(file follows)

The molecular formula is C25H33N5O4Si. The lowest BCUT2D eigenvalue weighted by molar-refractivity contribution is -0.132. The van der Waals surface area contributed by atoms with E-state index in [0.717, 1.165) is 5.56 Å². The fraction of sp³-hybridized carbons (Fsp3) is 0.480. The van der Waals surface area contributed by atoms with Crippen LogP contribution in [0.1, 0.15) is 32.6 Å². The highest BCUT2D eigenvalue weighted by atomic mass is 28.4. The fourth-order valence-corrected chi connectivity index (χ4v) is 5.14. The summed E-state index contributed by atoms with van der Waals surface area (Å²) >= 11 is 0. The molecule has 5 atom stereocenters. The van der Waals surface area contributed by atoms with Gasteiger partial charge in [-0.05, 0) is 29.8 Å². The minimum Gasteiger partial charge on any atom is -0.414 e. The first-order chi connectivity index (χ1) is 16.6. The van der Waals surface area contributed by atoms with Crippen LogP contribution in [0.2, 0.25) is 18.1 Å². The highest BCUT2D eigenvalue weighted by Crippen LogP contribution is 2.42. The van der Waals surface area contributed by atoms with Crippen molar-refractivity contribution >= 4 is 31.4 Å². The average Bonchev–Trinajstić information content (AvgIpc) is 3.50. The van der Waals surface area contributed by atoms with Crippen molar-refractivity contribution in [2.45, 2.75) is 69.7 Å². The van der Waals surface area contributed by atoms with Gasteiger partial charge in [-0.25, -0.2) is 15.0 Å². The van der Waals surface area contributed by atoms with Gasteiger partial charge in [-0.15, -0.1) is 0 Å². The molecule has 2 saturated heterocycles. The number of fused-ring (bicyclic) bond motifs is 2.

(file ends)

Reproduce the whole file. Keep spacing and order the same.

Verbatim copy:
The molecular formula is C25H33N5O4Si. The lowest BCUT2D eigenvalue weighted by molar-refractivity contribution is -0.132. The van der Waals surface area contributed by atoms with E-state index in [0.717, 1.165) is 5.56 Å². The fraction of sp³-hybridized carbons (Fsp3) is 0.480. The van der Waals surface area contributed by atoms with Crippen LogP contribution in [0.1, 0.15) is 32.6 Å². The highest BCUT2D eigenvalue weighted by atomic mass is 28.4. The fourth-order valence-corrected chi connectivity index (χ4v) is 5.14. The summed E-state index contributed by atoms with van der Waals surface area (Å²) >= 11 is 0. The molecule has 5 atom stereocenters. The van der Waals surface area contributed by atoms with Gasteiger partial charge in [-0.05, 0) is 29.8 Å². The minimum Gasteiger partial charge on any atom is -0.414 e. The first-order chi connectivity index (χ1) is 16.6. The van der Waals surface area contributed by atoms with Crippen LogP contribution in [0.2, 0.25) is 18.1 Å². The highest BCUT2D eigenvalue weighted by Crippen LogP contribution is 2.42. The van der Waals surface area contributed by atoms with Crippen molar-refractivity contribution >= 4 is 31.4 Å². The average Bonchev–Trinajstić information content (AvgIpc) is 3.50. The van der Waals surface area contributed by atoms with Crippen molar-refractivity contribution in [2.45, 2.75) is 69.7 Å². The van der Waals surface area contributed by atoms with Gasteiger partial charge in [-0.25, -0.2) is 15.0 Å². The van der Waals surface area contributed by atoms with Gasteiger partial charge in [-0.15, -0.1) is 0 Å². The molecule has 2 saturated heterocycles. The number of fused-ring (bicyclic) bond motifs is 2.